“When thousands of peoples is riled up to see you
That can arouse ya ego, we got mouths to feed so
Gotta stay true to who you are and where you came from
Coz at the top will be the same place you hang from
No matter how big you can ever be
For whatever fee or publicity, never lose your integrity”
– Nasir bin Olu Dara Jones (aka ‘Nas’)
Long hours on the campaign trail, packed and charged rallies, meetings with campaign donors, countless election strategies and counter strategies all culminating in the announcement of the win and the swearing in ceremony. It’s all usually glamorous and inspiring to most people looking in from the outside. Although the campaign period is extremely stressful and draining on the candidate the really hard work begins once that candidate is sworn into office.
Just ask Barack Obama. After his ‘landslide’ win he embarked on achieving some of his campaign promises and he was successful in some most notably healthcare and Wall street reform. However, there is the big issue that has dominated news in the States these last 6 months (not Osama) have been the budget deficit. Make no mistake, the U.S debt is a serious global issue. While the risk of the U.S defaulting on its debt may be a bit farfetched, given the close linked global economy, it is crucial that they sort out their debt issue. As most economists will confirm the two ways to cut a deficit are either reduce spending or increase taxes. However, both options are politically risky for any American president. (There’s also the increased tax receipts/collections option as a result of economic growth but this is more long term in most cases and highly dependent on economic growth).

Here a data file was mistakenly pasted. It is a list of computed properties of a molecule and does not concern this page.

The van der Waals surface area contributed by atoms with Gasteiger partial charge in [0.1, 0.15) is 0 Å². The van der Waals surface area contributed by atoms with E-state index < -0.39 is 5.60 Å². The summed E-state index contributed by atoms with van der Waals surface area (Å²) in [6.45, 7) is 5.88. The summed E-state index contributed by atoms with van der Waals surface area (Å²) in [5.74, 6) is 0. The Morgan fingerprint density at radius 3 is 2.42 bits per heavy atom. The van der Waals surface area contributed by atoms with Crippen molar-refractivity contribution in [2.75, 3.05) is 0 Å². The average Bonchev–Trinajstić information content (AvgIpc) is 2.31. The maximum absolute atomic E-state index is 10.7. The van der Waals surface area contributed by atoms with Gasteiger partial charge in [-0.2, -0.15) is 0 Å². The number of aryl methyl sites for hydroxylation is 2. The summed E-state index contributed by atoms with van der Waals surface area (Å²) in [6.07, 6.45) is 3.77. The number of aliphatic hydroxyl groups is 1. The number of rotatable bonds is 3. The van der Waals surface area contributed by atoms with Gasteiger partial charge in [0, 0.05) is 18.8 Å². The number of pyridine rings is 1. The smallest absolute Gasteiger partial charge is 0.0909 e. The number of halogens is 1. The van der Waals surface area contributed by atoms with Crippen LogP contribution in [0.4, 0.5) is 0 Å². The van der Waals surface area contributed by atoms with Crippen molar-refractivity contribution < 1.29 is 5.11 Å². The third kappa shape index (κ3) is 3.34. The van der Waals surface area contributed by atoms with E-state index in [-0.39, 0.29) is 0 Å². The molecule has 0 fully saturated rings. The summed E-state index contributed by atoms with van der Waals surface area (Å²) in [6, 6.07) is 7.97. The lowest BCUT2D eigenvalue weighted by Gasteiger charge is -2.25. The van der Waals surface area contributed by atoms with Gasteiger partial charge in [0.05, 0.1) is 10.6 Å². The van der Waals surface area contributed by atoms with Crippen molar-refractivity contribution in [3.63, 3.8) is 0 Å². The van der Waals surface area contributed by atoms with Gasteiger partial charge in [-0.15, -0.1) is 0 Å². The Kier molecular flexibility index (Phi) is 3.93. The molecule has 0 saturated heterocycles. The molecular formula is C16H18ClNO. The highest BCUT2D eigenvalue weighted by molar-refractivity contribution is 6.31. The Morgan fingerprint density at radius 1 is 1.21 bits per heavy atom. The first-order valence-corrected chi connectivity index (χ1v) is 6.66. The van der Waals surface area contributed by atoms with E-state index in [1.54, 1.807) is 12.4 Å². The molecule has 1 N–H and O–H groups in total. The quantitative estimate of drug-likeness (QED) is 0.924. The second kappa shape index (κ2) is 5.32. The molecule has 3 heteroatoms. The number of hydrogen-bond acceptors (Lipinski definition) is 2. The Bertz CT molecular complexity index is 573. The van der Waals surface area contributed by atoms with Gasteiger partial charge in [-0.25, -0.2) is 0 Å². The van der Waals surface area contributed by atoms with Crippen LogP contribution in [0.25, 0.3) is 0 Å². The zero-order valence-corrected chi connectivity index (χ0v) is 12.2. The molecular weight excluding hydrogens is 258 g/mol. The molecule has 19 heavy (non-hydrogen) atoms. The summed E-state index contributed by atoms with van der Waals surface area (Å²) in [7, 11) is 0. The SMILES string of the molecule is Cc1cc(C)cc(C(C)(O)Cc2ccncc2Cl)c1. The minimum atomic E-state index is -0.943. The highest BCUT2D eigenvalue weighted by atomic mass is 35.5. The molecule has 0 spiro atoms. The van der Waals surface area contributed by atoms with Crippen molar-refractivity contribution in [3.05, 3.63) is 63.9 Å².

"Oh my God, oh my God, oh my God, oh my God, OH MY GOD!"
Consider this your 1,000,000th fan mail. Yup, you’re my winner!! Actually, you stole my heart. You captured my attention and captivated my mind while Ciku busted you on live national radio. Seriously girl, you did it! Whatever your reasons, you courageously stepped into male territory and did what a man would do and not get the kind of heat coming your way – you cheated and got caught. Continue reading →
Over the past few days the press has done what they do best; exposing evils committed in our society.
Although I am a Chelsea fan, I do appreciate talent and skill when I see it. So I must say it came to me as a shocker when I read that Wayne Rooney had committed the ultimate sin for a married man – inviting vice girl Jenny Thompson back to his family home for sex. Every married/committed man cheats at some point, so what’s the big deal? According to some of my female friends “paying a girl to have sex with you is one thing. Paying a girl to come back to your marital home when you’re pregnant missus is out is taking it a step too far”.
Many ladies out there believe that he showed no emotion nor spared any for his dear wife. Being a democratic society that we are in they are entitled to the opinions and views.
Anyone who saw his wedding to Coleen in 2008 and in particular when WR was making his speech would never think that a year later would he take up his dangerous liaison with this overpriced (£1,200 or Ksh150,470.13….per session) hooker, Jenny.